The understanding of respect has to occur between two people, or a comedian and their subject matter. I can easily determine if the person joking about mentals is one who has a respect for them deep down, or is taking a cheap shot at someone they don’t feel any compassion for.

  29. You can say what you like Mark but as you have posted 3 times in row you are banned for 7 days. This is a blog dealing with mental health issues and im sure you can appreciate the reason for this. Winks.

  30. Im a big fan of Sienfeld an Curb your enthusiasm both of which are written by Larry David. If you dont know one of the episodes involved Costanza with a problem with his eye and because he winked at the end of everything he said people did the opposite of what he said. As well e dealing with every day subjects both series deal with subjects that your average BBc sitcom would avoid like the plague. Subjects include-

    Sex with a woman in a wheelchair
    Two timing a woman in a wheelchair with same.
    A 30 min episode on masturbation.
    Dumping a girlfriend with cancer
    Two Jews necking during Schindlers list at cinema
    A contestant from the TV show Survivors arguing with a survivor from a concentration camp as t who had the harder time of it.
    A blind man asking if his girlfriend is good looking.

    What I do like is that these subjects are handled in the same way as more mundane issues although I have no experience of these issues apart from reading a leaflet on masturbation.
    What I dont like about disabled comedy is that I feel I have to meet them halfway by lowering my laugh threshold in the same way I lower it for a comedy put on by small children.In exchange I get to Laugh at subjects that are out of bounds normally and would be criticised if the same material was cov by the likes of RIcky Jervais.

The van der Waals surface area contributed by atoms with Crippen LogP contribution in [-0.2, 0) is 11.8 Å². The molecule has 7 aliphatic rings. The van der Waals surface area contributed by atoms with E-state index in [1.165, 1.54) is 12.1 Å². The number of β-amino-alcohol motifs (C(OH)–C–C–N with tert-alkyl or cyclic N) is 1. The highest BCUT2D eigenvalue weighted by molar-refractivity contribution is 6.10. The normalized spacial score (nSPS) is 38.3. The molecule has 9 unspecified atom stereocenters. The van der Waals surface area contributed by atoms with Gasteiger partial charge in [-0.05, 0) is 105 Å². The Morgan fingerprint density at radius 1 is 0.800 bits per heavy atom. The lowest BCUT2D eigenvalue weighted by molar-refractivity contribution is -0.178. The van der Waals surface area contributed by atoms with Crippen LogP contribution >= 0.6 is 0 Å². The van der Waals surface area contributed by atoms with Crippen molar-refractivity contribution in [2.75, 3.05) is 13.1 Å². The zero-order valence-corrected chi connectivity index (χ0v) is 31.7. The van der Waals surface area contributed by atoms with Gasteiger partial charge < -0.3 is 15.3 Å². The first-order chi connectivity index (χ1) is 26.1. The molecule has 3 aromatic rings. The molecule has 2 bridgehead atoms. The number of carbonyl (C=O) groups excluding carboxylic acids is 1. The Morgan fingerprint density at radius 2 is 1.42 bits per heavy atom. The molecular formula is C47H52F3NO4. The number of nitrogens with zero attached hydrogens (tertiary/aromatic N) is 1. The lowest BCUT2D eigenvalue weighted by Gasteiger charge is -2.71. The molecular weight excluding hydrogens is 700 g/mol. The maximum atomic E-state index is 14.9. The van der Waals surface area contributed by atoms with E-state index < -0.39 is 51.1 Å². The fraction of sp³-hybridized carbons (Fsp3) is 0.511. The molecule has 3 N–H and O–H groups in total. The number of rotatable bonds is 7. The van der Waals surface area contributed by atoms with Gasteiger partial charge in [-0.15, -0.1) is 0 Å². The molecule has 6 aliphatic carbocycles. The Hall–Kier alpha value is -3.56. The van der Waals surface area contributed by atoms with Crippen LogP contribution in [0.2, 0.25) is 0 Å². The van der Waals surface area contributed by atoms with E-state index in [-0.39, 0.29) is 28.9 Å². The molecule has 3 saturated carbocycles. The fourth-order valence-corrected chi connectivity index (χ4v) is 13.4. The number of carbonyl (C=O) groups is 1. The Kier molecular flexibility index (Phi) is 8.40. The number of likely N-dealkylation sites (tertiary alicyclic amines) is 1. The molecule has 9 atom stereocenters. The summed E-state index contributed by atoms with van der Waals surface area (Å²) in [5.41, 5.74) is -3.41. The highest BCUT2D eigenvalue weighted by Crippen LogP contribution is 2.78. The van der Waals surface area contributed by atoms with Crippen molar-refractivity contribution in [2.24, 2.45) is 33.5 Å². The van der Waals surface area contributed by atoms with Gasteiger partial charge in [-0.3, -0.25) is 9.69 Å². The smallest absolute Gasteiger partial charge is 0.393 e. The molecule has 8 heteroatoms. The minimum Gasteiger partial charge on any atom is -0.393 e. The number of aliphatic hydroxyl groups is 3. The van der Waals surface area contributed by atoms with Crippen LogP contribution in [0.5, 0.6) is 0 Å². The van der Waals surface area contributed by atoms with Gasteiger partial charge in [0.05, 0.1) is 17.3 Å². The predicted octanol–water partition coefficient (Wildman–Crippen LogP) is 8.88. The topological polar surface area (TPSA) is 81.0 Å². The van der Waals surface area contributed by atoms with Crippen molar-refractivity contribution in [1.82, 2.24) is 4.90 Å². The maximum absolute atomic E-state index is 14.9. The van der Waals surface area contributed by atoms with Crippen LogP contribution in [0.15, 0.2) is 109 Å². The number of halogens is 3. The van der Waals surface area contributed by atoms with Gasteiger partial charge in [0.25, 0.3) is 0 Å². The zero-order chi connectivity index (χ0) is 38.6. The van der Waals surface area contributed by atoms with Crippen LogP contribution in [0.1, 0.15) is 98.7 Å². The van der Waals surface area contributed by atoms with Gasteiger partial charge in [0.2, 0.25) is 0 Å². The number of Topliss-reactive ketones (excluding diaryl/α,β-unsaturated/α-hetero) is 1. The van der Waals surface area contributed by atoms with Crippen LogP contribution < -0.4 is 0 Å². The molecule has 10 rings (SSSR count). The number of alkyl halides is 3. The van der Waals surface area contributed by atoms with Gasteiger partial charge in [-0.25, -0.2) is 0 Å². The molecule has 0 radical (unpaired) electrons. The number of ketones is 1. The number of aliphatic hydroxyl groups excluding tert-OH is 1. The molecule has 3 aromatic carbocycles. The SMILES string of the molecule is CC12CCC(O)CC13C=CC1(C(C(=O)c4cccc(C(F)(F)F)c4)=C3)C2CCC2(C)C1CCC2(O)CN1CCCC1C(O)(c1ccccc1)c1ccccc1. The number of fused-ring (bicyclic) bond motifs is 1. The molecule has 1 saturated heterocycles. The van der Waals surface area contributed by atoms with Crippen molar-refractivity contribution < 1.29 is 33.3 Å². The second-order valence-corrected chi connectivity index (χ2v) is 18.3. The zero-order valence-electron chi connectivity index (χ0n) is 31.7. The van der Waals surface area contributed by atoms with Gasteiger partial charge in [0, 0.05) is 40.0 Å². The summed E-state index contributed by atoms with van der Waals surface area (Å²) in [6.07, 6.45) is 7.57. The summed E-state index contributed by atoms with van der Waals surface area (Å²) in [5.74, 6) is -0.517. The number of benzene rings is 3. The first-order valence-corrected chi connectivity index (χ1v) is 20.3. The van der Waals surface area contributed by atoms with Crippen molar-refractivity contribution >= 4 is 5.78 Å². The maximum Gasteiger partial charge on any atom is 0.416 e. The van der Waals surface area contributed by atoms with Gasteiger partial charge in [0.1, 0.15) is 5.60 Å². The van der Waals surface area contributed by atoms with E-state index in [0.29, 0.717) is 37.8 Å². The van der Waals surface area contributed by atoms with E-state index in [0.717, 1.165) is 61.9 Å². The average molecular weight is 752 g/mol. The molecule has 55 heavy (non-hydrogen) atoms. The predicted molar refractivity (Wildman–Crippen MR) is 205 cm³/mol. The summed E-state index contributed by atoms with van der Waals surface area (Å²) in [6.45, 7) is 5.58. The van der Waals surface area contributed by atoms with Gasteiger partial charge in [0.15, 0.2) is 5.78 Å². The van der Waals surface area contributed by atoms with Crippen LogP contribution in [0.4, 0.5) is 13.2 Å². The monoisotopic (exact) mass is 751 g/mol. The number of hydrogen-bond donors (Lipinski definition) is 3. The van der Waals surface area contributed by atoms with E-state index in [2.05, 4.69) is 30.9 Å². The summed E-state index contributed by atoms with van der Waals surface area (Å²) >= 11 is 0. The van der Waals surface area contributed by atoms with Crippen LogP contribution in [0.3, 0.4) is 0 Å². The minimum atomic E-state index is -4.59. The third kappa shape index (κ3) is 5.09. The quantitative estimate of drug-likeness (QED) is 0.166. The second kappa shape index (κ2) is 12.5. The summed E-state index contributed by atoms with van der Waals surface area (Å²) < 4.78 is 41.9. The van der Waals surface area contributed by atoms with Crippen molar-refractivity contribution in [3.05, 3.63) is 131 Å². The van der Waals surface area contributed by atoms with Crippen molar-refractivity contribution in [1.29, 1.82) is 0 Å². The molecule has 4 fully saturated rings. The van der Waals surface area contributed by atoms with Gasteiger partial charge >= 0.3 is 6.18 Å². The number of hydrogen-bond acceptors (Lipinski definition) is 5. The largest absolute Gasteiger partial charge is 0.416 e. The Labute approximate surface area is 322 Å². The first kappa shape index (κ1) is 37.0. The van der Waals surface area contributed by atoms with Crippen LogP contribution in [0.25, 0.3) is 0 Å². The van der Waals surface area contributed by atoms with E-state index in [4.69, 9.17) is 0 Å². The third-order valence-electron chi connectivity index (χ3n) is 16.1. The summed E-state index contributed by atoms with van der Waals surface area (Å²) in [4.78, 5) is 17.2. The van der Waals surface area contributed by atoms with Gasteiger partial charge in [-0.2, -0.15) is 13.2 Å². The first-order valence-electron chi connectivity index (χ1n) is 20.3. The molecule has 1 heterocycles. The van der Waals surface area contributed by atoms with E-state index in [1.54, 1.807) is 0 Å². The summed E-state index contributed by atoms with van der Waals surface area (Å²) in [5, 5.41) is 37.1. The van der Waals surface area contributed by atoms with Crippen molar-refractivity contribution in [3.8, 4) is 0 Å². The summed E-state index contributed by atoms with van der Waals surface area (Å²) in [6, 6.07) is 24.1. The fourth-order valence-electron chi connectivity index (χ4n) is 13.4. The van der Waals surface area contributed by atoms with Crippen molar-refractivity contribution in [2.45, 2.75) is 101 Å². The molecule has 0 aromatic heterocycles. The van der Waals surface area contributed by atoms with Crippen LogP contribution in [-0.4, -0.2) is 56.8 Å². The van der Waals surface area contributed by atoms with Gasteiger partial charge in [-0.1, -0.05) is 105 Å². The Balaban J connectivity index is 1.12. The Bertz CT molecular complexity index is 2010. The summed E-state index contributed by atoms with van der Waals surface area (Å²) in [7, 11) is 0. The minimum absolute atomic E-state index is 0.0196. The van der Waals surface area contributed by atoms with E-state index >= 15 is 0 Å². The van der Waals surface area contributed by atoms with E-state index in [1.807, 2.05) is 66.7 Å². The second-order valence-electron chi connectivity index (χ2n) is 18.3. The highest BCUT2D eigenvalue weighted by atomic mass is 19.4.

It makes me uncomfortable. Perhaps im happier for disability humour to be covered by experts in humour rather than experts in the disability.

  31. This is a continuation of post 2.
    With the possible exception of masturbation I’d had no experience of the taboo subjects mentionedbut I thought the humour had been extracted with care and no one had been harmed in the making.

    In the last series of Curb Your enthusiam it was the turn of mental illness to provide the laughs.
    More specifically it was a woman called Bambam who seemed to be Bipolar an going through a manic phase.
    She had just been released from the hospital and David and his manager were trusted to look after her one afternoon.
    The manager ended up having sex with Bambam and Larry David was outraged.When they all met up in the eveningfor dinner with their families Bambam kept blowing kisses to the manager and then revealed that she’d had sex with him that afternoon.
    Of course no one believed her and his wife said that she was the only one mad enough to have sex with him.

    You could come to the conclusion that mental health has been cherry picked for bad taste laughs.
    It is easy to think that when you suffer from a mental illness you know best but there are a lot of people involved with a show like this and many of them will have experience on mental illness and discrimination is a recurring theme for Larry David.
    I do like to bit about the bit about Bambam not being believed and that if she had been regarded as sane having sex would not have been an issue.

    And I did find it amusing but I could be a bad person.

  32. Congrats, that’s great!

    I think we can, and maybe we should, laugh at ourselves or it would just be unbearable.

    I like the bipolar entry on Uncyclopedia: http://uncyclopedia.wikia.com/wiki/Bipolar

    It made me giggle.